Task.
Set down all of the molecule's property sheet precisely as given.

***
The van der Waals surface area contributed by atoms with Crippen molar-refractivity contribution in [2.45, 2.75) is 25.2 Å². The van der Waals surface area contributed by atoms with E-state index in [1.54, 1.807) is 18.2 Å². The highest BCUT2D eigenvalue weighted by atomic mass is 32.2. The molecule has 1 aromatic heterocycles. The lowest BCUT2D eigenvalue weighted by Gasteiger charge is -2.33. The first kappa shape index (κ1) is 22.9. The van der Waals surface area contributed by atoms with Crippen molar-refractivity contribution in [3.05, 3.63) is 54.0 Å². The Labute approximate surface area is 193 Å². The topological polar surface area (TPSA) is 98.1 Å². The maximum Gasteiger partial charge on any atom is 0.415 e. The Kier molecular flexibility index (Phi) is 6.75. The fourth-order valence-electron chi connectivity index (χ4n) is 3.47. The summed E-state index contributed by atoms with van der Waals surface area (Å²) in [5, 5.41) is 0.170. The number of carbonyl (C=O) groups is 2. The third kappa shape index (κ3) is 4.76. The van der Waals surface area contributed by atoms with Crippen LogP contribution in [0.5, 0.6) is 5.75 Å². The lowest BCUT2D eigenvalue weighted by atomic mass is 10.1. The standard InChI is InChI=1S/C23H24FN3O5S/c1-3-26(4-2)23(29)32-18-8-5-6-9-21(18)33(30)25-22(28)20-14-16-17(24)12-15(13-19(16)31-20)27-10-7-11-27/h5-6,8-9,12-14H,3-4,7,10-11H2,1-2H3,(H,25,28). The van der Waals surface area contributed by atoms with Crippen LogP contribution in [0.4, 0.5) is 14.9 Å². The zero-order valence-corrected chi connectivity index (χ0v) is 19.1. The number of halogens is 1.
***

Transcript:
The van der Waals surface area contributed by atoms with Crippen molar-refractivity contribution in [2.45, 2.75) is 25.2 Å². The van der Waals surface area contributed by atoms with E-state index in [1.54, 1.807) is 18.2 Å². The highest BCUT2D eigenvalue weighted by atomic mass is 32.2. The molecule has 1 aromatic heterocycles. The lowest BCUT2D eigenvalue weighted by Gasteiger charge is -2.33. The first kappa shape index (κ1) is 22.9. The van der Waals surface area contributed by atoms with Crippen molar-refractivity contribution in [3.05, 3.63) is 54.0 Å². The Labute approximate surface area is 193 Å². The topological polar surface area (TPSA) is 98.1 Å². The maximum Gasteiger partial charge on any atom is 0.415 e. The Kier molecular flexibility index (Phi) is 6.75. The fourth-order valence-electron chi connectivity index (χ4n) is 3.47. The summed E-state index contributed by atoms with van der Waals surface area (Å²) in [5, 5.41) is 0.170. The number of carbonyl (C=O) groups is 2. The third kappa shape index (κ3) is 4.76. The van der Waals surface area contributed by atoms with Crippen LogP contribution in [0.5, 0.6) is 5.75 Å². The lowest BCUT2D eigenvalue weighted by atomic mass is 10.1. The standard InChI is InChI=1S/C23H24FN3O5S/c1-3-26(4-2)23(29)32-18-8-5-6-9-21(18)33(30)25-22(28)20-14-16-17(24)12-15(13-19(16)31-20)27-10-7-11-27/h5-6,8-9,12-14H,3-4,7,10-11H2,1-2H3,(H,25,28). The van der Waals surface area contributed by atoms with Crippen LogP contribution in [0.4, 0.5) is 14.9 Å². The zero-order valence-corrected chi connectivity index (χ0v) is 19.1. The number of halogens is 1.